rose cranberry chiffon cake cover

Hi all,

I know everyone enjoys a light chiffon cake every now and then. I, too, have a not-so-secret love affair with the chiffon cake.

I have made different flavour variations including the pandan chiffon cake, chocolate chiffon cake, and matcha chiffon cake countless of times.

This time, I experimented with a rose cranberry one given my new found love for the delicate rose flavour in my recent bakes – rose, cranberry and pistachio cookie and rose macarons.

rose chiffon cake slice

I’ve recently read a thought-provoking article ( “A taste you hate? Just wait.”) on The New York Times on how it is possible that we reconnect and reconcile with the food that we used to dislike (or even hate). And that we “can continue to develop new food preference into old age”.

This article totally describes my new relationship with rose flavour. My first introduction to rose flavour was in the form of rose syrup and bandung (a rose flavoured drink made from rose cordial and evaporated milk). I hated the artificial flavour of it. The bright ruby colour from the rose syrup alone gives me the shudders.

It is only much later in my adult life that I reconnected with it with the reintroduction to the rose flavour in the form of turkish delight.


rose cranberry chiffon cake 2

This chiffon cake was adapted from my chocolate chiffon cake recipe. The rose flavour in the chiffon cake is subtle and delicate, with hints of it perfuming the cake; it makes its presence known without shouting for attention.

It is important to warm the milk and steep the dried rose petals  in it for at least half an hr (longer if you have time to spare). This will help bring out the rose flavour as compared to using the dried rose petals directly. The addition of dried cranberries are completely optional but add a good textural and flavour element to the lightly flavoured cake.

If you prefer a more pronounced rose flavour, it would be best to ice this cake in a thin layer of rose flavoured chantilly cream as I have done. The icing is not as sinful as what people make it out to be (at least I think so on my part, naively or not, you decide). The rose chantilly cream brings out the rose accents in the cake in every mouthful you take, making it a perfect dessert to brighten up someone’s day.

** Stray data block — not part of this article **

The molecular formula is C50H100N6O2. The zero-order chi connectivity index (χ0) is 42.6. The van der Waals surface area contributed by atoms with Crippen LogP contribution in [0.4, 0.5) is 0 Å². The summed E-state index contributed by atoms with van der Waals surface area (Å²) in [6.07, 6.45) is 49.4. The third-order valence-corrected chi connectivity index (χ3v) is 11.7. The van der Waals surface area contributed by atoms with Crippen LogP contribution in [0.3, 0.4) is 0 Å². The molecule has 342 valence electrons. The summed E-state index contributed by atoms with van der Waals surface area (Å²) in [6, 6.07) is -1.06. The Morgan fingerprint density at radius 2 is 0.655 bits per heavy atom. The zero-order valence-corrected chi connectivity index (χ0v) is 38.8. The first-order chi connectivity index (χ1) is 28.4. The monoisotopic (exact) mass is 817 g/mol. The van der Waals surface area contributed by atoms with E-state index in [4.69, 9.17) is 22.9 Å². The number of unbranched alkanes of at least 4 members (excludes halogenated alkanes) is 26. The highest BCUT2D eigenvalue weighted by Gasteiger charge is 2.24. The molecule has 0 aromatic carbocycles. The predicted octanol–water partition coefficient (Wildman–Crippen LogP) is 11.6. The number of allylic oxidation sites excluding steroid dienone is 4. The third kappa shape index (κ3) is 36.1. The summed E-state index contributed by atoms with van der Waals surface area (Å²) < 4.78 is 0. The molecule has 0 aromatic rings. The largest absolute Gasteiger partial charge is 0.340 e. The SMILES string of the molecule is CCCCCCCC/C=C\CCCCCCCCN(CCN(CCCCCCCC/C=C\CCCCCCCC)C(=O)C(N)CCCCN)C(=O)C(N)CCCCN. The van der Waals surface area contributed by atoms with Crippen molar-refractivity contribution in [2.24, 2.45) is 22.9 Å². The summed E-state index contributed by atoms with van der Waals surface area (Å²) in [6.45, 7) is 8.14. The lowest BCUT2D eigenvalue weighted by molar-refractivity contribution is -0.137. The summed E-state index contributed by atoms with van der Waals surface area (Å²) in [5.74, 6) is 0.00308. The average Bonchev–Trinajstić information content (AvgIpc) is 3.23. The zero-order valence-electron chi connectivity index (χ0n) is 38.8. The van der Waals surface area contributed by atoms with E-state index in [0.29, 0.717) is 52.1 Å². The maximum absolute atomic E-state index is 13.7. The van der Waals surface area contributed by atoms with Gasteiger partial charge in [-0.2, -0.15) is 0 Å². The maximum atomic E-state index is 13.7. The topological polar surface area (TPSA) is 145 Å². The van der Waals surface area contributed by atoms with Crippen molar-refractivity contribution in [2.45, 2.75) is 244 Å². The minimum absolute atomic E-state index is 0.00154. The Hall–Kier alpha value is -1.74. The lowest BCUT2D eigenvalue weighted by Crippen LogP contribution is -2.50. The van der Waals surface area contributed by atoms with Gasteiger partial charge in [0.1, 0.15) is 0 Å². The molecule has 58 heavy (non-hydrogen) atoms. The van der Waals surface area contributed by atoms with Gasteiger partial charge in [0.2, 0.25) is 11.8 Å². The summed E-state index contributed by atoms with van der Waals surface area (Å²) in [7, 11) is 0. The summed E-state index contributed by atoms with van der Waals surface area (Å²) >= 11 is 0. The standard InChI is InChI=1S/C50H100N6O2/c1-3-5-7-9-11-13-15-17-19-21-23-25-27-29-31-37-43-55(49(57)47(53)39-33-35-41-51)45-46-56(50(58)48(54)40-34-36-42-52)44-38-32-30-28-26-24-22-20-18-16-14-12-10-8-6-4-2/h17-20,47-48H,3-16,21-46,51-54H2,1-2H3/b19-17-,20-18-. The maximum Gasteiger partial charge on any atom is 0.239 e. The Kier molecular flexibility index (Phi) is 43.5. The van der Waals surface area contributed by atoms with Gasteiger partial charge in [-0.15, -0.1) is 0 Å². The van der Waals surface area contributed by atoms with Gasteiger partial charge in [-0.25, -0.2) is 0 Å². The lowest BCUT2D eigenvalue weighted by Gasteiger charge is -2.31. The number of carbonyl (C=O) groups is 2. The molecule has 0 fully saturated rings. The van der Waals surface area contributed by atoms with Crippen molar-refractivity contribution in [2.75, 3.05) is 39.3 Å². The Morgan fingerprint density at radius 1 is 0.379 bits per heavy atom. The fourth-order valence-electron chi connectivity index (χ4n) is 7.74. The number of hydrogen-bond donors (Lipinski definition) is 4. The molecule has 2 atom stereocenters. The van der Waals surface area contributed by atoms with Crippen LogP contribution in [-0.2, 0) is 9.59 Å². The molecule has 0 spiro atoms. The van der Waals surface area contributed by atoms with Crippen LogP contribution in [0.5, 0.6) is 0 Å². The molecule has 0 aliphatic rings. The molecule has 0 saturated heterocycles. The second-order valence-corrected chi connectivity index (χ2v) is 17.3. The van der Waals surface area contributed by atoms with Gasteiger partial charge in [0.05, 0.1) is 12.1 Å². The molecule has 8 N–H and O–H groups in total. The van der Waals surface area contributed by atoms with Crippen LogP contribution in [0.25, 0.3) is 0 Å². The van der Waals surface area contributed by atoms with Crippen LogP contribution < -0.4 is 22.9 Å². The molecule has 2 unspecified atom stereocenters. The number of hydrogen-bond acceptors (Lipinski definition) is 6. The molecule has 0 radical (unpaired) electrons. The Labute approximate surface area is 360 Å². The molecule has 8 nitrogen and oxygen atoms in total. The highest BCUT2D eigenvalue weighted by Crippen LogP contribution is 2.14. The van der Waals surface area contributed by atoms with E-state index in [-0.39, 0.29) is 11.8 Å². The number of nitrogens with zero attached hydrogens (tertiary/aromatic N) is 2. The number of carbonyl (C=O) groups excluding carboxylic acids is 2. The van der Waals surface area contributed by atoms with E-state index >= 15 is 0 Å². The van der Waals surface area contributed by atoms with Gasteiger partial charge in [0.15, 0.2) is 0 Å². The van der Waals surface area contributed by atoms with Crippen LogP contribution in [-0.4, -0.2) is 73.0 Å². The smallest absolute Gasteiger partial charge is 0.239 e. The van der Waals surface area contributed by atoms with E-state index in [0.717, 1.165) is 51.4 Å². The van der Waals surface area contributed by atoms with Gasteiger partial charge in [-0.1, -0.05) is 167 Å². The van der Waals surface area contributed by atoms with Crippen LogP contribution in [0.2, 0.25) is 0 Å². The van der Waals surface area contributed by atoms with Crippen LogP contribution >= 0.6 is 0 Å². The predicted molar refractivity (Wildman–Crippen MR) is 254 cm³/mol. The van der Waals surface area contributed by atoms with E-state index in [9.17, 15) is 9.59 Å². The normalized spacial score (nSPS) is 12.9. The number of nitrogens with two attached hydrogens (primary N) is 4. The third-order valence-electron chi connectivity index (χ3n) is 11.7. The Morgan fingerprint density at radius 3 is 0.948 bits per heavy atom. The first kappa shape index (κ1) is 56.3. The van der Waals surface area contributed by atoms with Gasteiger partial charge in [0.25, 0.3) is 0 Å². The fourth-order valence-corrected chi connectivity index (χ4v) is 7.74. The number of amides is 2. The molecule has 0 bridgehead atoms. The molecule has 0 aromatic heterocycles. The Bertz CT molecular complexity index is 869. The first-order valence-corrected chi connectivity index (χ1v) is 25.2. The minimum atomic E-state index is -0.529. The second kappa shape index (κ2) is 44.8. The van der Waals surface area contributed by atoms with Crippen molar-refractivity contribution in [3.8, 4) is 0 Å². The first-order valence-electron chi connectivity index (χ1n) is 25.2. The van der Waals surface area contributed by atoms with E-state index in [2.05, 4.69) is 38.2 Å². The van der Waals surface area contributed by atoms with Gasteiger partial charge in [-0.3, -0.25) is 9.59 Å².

Recipe: Rose cranberry chiffon cake

Makes a 23 cm (9.5″) chiffon cake

This makes a light, delicate rose flavoured chiffon cake. Unadorned, it is perfect for breakfast with a cup of tea. If you like to pretty it up a little, you can ice it with a thin layer of rose chantilly cream. The rose chantilly cream accentuates the rose flavour of the cake with a light touch.


Group A:
5 large egg yolks, room temperature
120g castor sugar
85ml corn oil (or any neutral flavour oil like canola and grapeseed)
130ml whole fresh milk
6 tbsp dried rose petals (culinary grade)
1 tsp vanilla extract
2 tbsp rosewater
190g cake flour
3/4 tsp baking powder (optional, just to ensure the lift. but I have baked without the baking powder and it works just as fine.)
1/4 tsp salt

Group B:
5 large egg whites, room temperature
90g castor sugar

70g dried cranberries, optional

1. Warm the milk (until it is warm to touch, but not boiling). Add in the rose petals to infuse for about 30 minutes (at least) while you prepare the rest of your ingredients.

2. Separate the egg whites and the egg yolks. Ensure that there is no trace of yolk in the whites. Allow them to come to room temperature. This is especially important for the egg whites to be whisked to their peaks.

3.Preheat oven to 180 degrees celcius. Have your chiffon cake tin mould ready. Do not grease it!

3. Start with the group A ingredients as we only want to whisk the egg whites when everything else is done. If not, the egg whites will start to deflate.

4. In the bowl containing the yolks, add in sugar and whisk until light and pale. This can be done with a hand whisk. We just need some aeration in the yolks. Add in the oil and whisk until incorporated.

5. Add the milk with all the dried rose petals, vanilla extract and rosewater into the yolk mixture and whisk. Then, measure and sift your dry ingredients and whisk into the yolk mixture (until just incorporated).

6. Next come the crucial step of whisking the egg whites. It is best to use room temperature egg whites because whites right out of the fridge will be too cold and will not whisk well. We are essentially whisking a meringue. Start with a stainless steel clean and grease-free bowl (I always rinse it with boiling water to rid of any remaining grease). Add in your room temperature egg whites and put it onto your mixer.